Kinship is used to describe the relationship that exists between or among entities or individuals that share a common origin in terms of culture, historical ancestry or biological relationship. Kinship refers to the relationships defined by a particular culture among or between individuals who have a common family ties. Kinship is used as a basis to classify people and to form social groups in the different societies.
The patterns and rules that govern kinship differ in the various communities all around the world. Kinship, in anthropology, defines relationship of people through marriage (invariably referred to as affinity), and through descent, also known as consanguinity. In most cases, the two classifications overlap, for example relationship among married individuals who have a common descent. For instance, affinity bonds exist among in-laws while consanguinity relationships are evident among parents, grandparents, uncles, aunts and cousins.
Kinship is used to organize members of the society into different categories, roles and various social groups, based on either parentage, marriage or other types of relationship, (Schneider 2005). Inheritance rights are customarily based on how close kinship relationships are and thus, used to transmit property and status from one generation to another.
On the other hand, fictive kinship is a term used to describe and differentiate the various types of relationships that are not based on blood ties (consanguine) or on marriage (affinity). Fictive kinship is used to describe unreal relationships. An example is the concept of cross-cultural relationships. This type of kinship relationship may also be used legally among societies for example in issues concerning inheritance, (Sarker, 19...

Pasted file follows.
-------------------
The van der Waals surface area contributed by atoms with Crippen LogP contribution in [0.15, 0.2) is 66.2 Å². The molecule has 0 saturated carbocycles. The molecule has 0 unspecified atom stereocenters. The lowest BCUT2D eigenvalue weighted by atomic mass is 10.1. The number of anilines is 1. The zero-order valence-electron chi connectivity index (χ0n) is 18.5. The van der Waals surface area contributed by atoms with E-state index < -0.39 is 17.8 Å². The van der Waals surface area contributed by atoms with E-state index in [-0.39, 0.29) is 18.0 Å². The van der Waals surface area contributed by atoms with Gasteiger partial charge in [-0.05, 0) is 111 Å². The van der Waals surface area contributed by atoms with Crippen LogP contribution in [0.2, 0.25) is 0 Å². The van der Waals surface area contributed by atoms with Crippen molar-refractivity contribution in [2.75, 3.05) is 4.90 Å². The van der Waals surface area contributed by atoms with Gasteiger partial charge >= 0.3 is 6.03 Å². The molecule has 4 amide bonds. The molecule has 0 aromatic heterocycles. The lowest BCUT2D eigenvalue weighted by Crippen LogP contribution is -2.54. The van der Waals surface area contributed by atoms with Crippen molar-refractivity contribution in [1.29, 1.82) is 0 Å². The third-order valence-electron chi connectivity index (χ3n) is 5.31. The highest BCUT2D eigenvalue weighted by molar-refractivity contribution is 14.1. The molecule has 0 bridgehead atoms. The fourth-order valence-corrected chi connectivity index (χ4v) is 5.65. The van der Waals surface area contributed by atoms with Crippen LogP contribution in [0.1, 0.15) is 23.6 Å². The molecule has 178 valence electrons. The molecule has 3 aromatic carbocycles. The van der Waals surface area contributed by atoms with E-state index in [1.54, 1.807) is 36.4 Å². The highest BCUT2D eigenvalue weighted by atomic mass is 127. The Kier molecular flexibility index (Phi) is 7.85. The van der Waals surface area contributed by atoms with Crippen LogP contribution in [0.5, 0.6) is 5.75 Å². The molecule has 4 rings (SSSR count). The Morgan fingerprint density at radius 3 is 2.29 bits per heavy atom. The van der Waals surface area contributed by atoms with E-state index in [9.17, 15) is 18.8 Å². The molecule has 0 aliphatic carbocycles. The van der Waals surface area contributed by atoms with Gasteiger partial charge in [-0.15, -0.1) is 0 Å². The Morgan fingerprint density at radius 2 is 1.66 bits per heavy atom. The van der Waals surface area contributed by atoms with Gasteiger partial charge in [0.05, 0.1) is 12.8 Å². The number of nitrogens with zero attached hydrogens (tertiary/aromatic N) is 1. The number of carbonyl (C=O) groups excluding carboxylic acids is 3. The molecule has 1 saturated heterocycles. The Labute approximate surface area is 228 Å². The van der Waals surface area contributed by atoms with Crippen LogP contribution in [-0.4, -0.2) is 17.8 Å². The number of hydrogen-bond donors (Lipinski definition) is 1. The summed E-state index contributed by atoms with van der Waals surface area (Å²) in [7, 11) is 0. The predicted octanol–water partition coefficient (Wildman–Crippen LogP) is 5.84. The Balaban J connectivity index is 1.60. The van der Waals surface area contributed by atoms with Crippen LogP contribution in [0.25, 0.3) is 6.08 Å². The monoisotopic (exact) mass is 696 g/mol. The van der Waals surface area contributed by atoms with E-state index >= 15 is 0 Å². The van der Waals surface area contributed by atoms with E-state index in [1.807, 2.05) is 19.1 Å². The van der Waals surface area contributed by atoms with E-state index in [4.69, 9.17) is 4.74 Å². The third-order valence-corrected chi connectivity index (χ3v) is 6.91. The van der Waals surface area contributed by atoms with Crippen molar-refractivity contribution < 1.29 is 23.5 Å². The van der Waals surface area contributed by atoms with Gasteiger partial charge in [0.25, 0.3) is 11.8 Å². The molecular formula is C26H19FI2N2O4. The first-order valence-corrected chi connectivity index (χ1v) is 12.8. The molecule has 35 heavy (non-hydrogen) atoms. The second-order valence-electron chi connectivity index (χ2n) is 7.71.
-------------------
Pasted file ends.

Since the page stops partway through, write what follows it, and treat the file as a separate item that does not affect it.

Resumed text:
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... fictive kinship have the importance of realizing a well-established social structure in not just among the Akan’s but also to other communities at large.
Brian S. (1995), Akan Lineage Organization, University of Manitoba.
Carsten, Janet, ed. (2000). Cultures of Relatedness: New Approaches to the Study of Kinship. Cambridge: Cambridge University Press.
Kemper, R. V. (1982). "The Compadrazgo in Urban Mexico." Anthropological Quarterly 55
Magnarella, P, and Turkdogan, O. (1973). "Descent, Affinity, and Ritual Relations in Eastern Turkey." American Anthropologist . New York Press
Sarker, P. (1980). Fictive Kin Relationship in Rural Bangladesh." Eastern Anthropologist 33:55–61.
Schneider D.(2005), A Critique of The Study of Kinship. University of Michigan Press.
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Dear Pamela,As a Brit, it’s nice to see someone from ‘over the pond’ who’s got most of the information about Afternoon Tea correct for a change: I now live in Vinci, Italy (yes where Leonardo was born), and now offer afternoon tea to Italians in our home dining would take you to task on one item in your article,(there’s always a critic!) and that is about Cream Tea in which you say: “Cream Tea — A simple tea service consisting of scones, clotted cream, marmalade or lemon curd and tea.” Cream Tea traditionally consists of scones served with clotted cream and strawberry said that if people prefer to have their scones (and it’s pronounced ‘skons’ as far as I’m concerned),with an alternative, I have no problem with that, it’s a free world (supposedly)!For example I sometimes fill my Victoria Sponge with lemon curd instead of the traditional raspberry jam and fresh raspberries both of which balance well with a nice cup of sweet Luck with the book!